Last-minute inspiration from the coach

By DAVID BLATT
July 16, 2013 16:19
David Blatt

David Blatt 311. (photo credit: Asaf Kliger)

 
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Without a doubt the Maccabiah was a life-changing experience. It really got me in touch and in tune with the importance of being part of the Jewish community.

Not only on an individual basis, but it really gave me a sense of community and that was life changing for me. It helped me to understand how un-isolated I was as a Jewish man. I grew up in a very mixed community, which was good, but in terms of understanding my relationship as a Jewish person and understanding the value and the benefit of close ties with other Jewish people I think the Maccabiah really solidified that in my mind.

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I fell in love with Israel to a great extent through my Maccabiah experience. It helped convince me to give it a try and see what would happen. In the Maccabiah Games I began to feel very attached and comfortable with my decision to spend a period of time in Israel and of course afterwards I really fell in love with the country and the people and found myself desiring to stay. I remember that I came to Israel in 1979 to spend the summer in Kibbutz Gan Shmuel and I met people who had taken part in the Maccabiah and other people who were talking about the Maccabiah and that excited me. I realized that it was an opportunity for me. And I began to take an interest in it and ultimately also because I was a Division I player at Princeton I was found by the Maccabiah people who let me know that they wanted me to try out for the team. But I had already been aware and really wanted to do it.

I had signed a three-year contract to play for Maccabi Haifa while I was at training camp for the Maccabiah so I came to Israel a signed player. But of course there were doubts in my mind and hesitations and the Maccabiah experience really gave me the confidence and the felling that I needed that I was making the right decision. I went to two different tryouts. An area tryout and then a national tryout. I had to make the team. I remember until this day the excitement and nervousness of going to these tryouts and I also remember having performed very well because I was ready.

It was something that I badly wanted and I was not going to be denied. I was working for it.

It was a dream come true. I worked very hard in my senior season not only playing for Princeton but also to prepare myself for the Maccabiah Games. It was something that was very dominant in my mind. I wanted to make the team and I wanted to perform well. I was excited about it. It’s the Jewish Olympics and it was something that I really wanted. I also wanted to come back to Israel because I really enjoyed my experience when I visited and this was another way to get back.

The thing that stands out in my mind about my Maccabiah is that we had a really good team.



I played with Danny Schayes, who had an NBA career, and Willie Sims, who became a very famous player in Israel, and with Hal Cohen from Syracuse and many others and we had a strong team. I still remember traveling to all the games, whether it was in Kfar Tavor or in Haifa or southern Israel or Jerusalem and of course Nokia Arena in Tel Aviv. I remember the excitement I felt before each and every game and how hard we played and how wonderful it was to be competing against Jewish players from all over the world. I had not run into a lot of Jewish players in college or growing up for that matter, so for me it was a big, big thing competitively and also socially.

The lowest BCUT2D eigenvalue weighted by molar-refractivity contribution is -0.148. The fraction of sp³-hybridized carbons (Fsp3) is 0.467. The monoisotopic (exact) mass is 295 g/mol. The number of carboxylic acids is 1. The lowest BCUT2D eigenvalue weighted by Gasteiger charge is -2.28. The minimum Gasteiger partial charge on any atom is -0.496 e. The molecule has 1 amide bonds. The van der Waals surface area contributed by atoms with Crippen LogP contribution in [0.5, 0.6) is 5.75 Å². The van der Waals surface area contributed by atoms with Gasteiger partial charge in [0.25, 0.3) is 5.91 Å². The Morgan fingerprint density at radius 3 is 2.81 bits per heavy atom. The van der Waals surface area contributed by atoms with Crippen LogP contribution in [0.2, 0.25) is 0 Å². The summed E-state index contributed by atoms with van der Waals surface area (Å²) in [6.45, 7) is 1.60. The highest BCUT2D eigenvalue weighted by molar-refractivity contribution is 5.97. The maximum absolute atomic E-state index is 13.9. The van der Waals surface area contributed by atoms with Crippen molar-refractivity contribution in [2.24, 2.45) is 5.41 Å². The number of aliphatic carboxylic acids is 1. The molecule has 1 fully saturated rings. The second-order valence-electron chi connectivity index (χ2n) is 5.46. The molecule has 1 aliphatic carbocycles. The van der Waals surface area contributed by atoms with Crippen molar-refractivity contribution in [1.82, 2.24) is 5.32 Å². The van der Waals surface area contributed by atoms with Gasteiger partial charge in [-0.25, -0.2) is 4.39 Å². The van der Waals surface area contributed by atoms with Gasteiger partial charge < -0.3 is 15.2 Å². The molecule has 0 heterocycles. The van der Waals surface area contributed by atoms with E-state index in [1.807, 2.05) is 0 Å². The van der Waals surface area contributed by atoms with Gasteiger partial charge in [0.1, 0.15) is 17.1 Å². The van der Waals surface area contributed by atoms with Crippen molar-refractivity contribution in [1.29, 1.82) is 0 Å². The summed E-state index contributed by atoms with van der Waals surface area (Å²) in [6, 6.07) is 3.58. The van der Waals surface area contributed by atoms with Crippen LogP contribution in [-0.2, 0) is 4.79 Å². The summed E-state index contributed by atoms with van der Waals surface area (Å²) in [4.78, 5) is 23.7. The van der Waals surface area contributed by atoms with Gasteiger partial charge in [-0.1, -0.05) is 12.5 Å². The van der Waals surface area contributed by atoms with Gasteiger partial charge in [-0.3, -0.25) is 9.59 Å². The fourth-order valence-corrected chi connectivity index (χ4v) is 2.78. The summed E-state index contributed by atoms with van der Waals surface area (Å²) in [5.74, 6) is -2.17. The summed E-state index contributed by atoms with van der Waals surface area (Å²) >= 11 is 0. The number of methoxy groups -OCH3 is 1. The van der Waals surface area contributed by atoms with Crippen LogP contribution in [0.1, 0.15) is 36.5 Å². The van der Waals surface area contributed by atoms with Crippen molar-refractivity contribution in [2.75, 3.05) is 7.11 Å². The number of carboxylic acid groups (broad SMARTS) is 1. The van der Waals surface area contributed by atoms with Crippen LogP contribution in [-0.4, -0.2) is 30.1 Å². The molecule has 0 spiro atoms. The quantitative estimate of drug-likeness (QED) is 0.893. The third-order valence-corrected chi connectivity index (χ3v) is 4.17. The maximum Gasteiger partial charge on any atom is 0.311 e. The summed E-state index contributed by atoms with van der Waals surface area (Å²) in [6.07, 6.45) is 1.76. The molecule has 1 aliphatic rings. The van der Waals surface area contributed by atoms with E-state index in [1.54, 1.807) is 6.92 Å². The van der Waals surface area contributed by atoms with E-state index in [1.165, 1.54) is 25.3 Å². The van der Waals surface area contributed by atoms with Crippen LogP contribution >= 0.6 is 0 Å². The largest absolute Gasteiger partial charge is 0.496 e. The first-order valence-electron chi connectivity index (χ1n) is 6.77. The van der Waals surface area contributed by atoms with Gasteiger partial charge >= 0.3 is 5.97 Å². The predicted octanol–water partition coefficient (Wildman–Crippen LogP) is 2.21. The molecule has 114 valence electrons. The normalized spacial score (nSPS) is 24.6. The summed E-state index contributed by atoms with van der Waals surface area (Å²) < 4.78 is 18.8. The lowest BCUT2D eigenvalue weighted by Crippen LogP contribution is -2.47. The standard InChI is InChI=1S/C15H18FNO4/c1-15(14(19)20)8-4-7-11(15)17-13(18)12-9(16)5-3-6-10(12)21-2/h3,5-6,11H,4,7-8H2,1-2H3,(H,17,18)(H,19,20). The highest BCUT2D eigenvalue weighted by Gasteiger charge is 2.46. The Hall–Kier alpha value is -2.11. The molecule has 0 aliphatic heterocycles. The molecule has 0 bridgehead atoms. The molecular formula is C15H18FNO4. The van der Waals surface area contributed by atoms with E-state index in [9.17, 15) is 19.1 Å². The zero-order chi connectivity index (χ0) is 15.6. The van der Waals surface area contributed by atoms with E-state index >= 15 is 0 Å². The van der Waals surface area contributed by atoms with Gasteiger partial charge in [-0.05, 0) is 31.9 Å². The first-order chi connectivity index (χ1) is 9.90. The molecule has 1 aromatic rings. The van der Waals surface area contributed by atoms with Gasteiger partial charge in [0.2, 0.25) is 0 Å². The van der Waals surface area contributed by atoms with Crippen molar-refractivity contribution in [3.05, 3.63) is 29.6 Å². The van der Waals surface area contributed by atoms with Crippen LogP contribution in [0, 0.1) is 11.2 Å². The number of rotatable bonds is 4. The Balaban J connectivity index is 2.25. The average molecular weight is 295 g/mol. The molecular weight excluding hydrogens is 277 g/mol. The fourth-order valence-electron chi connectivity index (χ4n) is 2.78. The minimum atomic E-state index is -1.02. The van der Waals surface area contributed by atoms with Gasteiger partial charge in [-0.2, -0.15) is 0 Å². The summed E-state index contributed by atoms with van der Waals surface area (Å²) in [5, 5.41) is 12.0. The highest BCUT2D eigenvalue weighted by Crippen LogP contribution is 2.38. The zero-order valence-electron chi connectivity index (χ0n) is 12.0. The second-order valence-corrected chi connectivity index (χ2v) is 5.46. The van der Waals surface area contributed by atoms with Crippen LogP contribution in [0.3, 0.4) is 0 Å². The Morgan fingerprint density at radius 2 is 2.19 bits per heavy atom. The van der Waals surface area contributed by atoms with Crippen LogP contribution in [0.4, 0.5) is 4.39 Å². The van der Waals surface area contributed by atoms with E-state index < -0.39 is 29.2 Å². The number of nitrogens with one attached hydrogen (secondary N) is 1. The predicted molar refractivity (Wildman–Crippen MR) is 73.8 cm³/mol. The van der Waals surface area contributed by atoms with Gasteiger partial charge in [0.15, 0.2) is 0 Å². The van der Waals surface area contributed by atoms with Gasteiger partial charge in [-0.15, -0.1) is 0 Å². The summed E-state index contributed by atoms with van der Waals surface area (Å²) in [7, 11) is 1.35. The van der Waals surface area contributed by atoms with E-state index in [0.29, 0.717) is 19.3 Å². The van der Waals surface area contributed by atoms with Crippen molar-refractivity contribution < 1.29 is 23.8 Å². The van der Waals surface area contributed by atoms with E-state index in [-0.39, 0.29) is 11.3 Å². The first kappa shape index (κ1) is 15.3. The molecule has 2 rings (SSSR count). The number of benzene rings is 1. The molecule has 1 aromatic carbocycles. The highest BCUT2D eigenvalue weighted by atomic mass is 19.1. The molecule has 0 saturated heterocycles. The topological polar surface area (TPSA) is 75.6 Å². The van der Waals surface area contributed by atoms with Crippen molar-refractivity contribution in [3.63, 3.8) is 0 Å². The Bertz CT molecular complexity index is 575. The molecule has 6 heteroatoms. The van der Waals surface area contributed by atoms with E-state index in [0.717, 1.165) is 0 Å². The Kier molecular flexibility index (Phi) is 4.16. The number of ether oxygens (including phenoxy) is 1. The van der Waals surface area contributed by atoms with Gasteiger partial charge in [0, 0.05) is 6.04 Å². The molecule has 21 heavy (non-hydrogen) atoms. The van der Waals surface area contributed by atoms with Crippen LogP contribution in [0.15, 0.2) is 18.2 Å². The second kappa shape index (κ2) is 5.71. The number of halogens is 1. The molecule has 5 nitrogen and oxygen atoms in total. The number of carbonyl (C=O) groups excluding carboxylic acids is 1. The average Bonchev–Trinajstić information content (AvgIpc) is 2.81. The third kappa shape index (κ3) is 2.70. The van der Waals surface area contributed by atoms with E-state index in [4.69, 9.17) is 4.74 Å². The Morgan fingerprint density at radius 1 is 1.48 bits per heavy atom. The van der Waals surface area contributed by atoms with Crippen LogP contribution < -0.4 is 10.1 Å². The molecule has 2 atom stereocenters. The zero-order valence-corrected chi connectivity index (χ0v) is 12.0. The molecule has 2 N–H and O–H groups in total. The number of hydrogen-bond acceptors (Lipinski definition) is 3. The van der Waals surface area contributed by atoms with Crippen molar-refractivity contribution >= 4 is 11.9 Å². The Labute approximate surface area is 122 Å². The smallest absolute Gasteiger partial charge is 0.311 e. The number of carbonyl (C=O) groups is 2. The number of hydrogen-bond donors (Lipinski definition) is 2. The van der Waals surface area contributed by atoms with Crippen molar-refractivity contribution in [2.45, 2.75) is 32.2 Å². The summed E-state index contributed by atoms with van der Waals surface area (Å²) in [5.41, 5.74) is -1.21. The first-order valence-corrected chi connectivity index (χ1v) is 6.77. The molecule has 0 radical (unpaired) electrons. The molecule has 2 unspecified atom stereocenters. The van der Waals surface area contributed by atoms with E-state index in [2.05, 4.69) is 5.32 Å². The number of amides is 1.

From a basketball experience we won the gold medal and it was a great source of pride.

From a social experience it was one of the best times of my life meeting Jewish people from all over the world, competing with them and cooperating with them and feeling part of something bigger than just the games themselves.

One of the things that I find about this Maccabiah is that it’s going to be held with a new spirit and with a great sense of excitement and involvement on the part of the Israeli community together with of course 9,000 athletes, as well as coaches and staff and family members that are coming to visit. For me, this time around it is a whole different feeling and I’m really excited about it.

More than anything else what I see as being important is the recognition of the Maccabiah Games on the part of the Israeli people as being as important to them as it is to people like me who came here through the Maccabiah experience, and recognizing that one of the best ways that we can make Jewish people closer all over the world, and even convince them of making Aliya, is by being supportive and active in the Maccabiah.

I really see that as one of our best-selling tools and one that everyone can feel good about because it’s a real thing not an artificial thing.

I will be going to a lot of events. I’m going to the US this summer because I haven’t been there for quite some time due to my year-round coaching schedule because of my involvement with the Russian national team in recent years. I’m finally going to get to go back this year and visit a little bit but I’m cutting my trip short so that I can attend the entire Maccabiah.

And to those of you participating in this Maccabiah I say: You are in for an experience of a lifetime and I bless you for it.

David Blatt represented the US basketball team in the 1981 Maccabiah, helping it to the gold medal. He played professional hoops in Israel between 1981-1993 before becoming a successful coach. He has guided Maccabi Tel Aviv in the past three seasons while also leading the Russia national team to the European Championship title in 2007 and to an Olympic bronze medal in London 2012.

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